Jason Lipshutz: Honestly, Nevermind is a great vibe-out album – the beats thump, the warbled singing is pleasant enough, it doesn’t overstay its welcome. Does it have any top-notch hooks or arrangements, outside of the outlier “Jimmy Cooks”? Probably not, but that’s not what Drake is going for here. I’m higher on the album than the critical consensus, but I can also understand why some listeners are left cold by the weightlessness of the majority of the tracks here. Who knows — Drake has been ahead of the curve before, and maybe these structural experimentations will grow on us in time.
Andrew Unterberger: Half-fair. Certainly the sharp pivot is a primary factor in a lot of casual fans giving up on this Drake set seemingly within hours of its Friday midnight release — and certainly, his big bet on house music as the sound of the summer received valuable validation just days later from one of the few artists who could claim to be in his superstar class. But I think the set also suffers from just not having a ton of particularly strong songs on it. If there were a half-dozen songs here on the level of “Passionfruit,” “Blem” and “Get It Together” from More Life — which, lest we forget, was the original Drake dance pivot — I think we’d be having a different conversation about this album. (Slightly, anyway.)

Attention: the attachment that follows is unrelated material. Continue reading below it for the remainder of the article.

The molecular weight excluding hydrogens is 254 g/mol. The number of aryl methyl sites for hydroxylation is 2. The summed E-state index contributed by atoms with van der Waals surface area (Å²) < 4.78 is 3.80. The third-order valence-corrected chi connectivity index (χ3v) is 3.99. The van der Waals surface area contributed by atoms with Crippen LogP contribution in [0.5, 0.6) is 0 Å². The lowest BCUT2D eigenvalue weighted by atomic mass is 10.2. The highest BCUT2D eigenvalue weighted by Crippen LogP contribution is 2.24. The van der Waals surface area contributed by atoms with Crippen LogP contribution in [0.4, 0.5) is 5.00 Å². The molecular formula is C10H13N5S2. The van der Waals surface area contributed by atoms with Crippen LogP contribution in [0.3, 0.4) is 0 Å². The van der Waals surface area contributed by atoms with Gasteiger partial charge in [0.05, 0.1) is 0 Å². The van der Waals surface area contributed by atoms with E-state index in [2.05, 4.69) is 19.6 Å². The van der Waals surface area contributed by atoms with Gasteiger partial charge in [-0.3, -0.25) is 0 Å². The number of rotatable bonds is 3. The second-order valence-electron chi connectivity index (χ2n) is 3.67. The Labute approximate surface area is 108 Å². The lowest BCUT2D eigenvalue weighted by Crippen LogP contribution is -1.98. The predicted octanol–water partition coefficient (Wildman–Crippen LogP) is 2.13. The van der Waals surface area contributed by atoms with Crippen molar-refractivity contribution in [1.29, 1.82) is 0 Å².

4. Does Drake’s sharp turn towards dance music strike you as a meaningful shift in his sound that will continue to be reflected in future releases — or more of a one-off experiment that may not impact much of his music beyond Nevermind? (Or is it actually not as sharp a turn as it seems in the first place?)
Katie Bain: I don’t think this album means we’re going to be seeing Drake’s Tresor residency or anything. I can see him bringing back some of the producers who worked on Nevermind, but this album feels like more of a one-off dive into house music than a permanent shift in direction/permanent embrace of that world. That said though, it will be interesting to see how the production on this album influences forthcoming mainstream releases.